5 things to know about interval funds before investing
The mutual fund investment industry is continually striving to introduce newer investment options its investors to enrich their portfolios. Interval funds are one such alternative type of closed-ended investments that are ideal for investors looking for higher yields. These funds are not listed on stock exchanges or other secondary markets and allow investors to sell or redeem units only during specified time intervals. Hence the name, interval funds. These intervals can be monthly, quarterly, half-yearly or yearly.
The article lists five things to consider before investing in interval funds.
- Repurchase offers
When an investor buys interval funds, the fund offers to repurchase a certain percentage of the shares at the original NAV (Net Asset Value) at set intervals. Usually, this percentage is between 5% and 25% of the investors’ fund assets. The repurchase option typically comes every quarter, but some funds offer longer intervals too.
When you invest in mutual funds, you have the opportunity to sell your units anytime you require funds. But, with interval funds, you do not have this flexibility even after paying an exit load. An investor can redeem interval funds’ units only during the specific intervals.
- Interval funds v/s closed-ended funds
Although interval funds are categorised as closed-ended funds, they share the characteristics of open-ended funds as well. For example, you can purchase shares at any time in an interval fund similar to an open-ended mutual fund scheme. Also, some features of closed-ended funds do not coincide with interval funds. For example, unlike closed-ended funds, interval funds trade at the fund’s NAV.
Similar to the benefits of mutual funds, interval funds also offer unique advantages by investing in a diverse range of assets. These may include a mix of commercial properties such as forestry land or farmland tracts and other private equity funds or hedge funds. Thus, it is crucial to know the fund’s investment pool before investing in interval funds.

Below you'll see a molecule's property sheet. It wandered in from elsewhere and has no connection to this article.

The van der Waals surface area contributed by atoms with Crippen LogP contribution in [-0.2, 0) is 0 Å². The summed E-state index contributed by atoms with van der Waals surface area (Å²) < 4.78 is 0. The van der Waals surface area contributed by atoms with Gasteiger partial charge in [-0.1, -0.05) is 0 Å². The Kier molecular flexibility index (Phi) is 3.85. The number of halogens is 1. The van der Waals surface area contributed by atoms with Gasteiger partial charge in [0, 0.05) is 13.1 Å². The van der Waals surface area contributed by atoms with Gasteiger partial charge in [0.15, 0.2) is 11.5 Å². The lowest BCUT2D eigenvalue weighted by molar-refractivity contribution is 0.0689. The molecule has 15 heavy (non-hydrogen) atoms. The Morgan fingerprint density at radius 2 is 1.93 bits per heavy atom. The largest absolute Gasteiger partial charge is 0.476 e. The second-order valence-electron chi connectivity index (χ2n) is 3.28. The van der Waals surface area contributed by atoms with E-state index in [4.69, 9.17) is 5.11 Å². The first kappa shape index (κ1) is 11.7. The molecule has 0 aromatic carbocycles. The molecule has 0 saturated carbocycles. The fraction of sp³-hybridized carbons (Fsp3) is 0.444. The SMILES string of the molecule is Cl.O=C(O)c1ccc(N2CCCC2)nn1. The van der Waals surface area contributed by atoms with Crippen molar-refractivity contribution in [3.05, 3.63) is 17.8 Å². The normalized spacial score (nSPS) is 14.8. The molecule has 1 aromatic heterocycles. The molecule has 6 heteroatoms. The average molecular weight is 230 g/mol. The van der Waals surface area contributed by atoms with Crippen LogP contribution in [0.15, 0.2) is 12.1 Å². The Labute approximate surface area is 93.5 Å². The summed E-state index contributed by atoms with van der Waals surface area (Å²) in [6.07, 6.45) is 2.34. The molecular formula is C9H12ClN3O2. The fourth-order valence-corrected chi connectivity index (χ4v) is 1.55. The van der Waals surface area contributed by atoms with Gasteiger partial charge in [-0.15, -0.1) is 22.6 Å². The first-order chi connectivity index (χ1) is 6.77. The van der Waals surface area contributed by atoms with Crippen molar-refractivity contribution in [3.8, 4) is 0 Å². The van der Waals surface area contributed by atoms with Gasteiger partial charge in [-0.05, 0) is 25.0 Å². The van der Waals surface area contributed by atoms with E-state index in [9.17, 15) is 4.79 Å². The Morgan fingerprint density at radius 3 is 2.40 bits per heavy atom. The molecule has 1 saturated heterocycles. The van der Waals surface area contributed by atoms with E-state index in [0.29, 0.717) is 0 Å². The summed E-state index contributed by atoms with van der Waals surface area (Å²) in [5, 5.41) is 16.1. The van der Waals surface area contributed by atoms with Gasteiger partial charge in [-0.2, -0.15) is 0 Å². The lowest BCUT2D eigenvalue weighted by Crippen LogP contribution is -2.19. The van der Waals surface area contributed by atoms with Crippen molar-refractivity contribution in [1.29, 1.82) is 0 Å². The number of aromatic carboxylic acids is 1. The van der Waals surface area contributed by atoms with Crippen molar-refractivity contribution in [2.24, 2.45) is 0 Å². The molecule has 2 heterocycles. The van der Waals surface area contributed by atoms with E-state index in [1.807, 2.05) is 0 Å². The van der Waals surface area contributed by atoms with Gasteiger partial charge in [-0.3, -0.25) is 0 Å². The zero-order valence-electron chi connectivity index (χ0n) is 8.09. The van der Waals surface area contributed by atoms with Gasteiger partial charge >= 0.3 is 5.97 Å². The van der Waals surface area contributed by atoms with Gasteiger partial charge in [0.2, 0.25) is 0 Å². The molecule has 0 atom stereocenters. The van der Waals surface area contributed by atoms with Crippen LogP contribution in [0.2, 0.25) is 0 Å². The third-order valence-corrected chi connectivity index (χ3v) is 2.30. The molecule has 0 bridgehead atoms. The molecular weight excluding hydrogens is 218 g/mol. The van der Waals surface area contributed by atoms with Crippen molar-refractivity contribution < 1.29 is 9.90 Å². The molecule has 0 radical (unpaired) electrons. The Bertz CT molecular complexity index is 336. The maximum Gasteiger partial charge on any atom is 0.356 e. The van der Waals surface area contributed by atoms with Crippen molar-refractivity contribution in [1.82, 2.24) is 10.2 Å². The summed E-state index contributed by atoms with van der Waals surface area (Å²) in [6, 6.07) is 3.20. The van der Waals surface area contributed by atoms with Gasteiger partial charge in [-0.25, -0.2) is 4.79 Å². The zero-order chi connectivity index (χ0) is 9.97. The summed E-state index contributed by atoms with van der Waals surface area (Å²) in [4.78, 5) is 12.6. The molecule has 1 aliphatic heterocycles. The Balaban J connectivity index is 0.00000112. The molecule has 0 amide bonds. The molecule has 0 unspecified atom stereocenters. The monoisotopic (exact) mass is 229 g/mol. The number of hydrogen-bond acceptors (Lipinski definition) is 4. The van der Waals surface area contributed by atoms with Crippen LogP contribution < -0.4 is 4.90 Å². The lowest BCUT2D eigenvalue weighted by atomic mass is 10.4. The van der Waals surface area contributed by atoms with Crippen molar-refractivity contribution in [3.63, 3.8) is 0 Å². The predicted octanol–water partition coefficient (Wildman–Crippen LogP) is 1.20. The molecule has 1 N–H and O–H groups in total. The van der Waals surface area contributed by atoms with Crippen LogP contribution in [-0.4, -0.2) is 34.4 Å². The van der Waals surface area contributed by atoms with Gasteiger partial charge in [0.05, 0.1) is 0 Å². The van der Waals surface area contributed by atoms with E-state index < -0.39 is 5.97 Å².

Generally, the costs for interval funds are significantly higher than traditional mutual funds. The management fees can be 1.5% or higher, whereas service and annual fees can be up to 0.25% and over 3.5% respectively. Besides, you could have to pay redemption fees, broker commissions and applicable front-end sales charges.
When used appropriately, interval funds can be a lucrative addition to your investment portfolio. However, before you invest in interval funds, determine how much of your portfolio you can afford to put in this investment vehicle. Consider whether you may need funds in the short-term or can stay invested for the long term. Lastly, it is advisable to keep a close look at the costs associated with the products.
Alternately, you can invest in mutual funds online to diversify your investment portfolio and spread the market risk across different investment instruments for enhanced mutual fund benefits.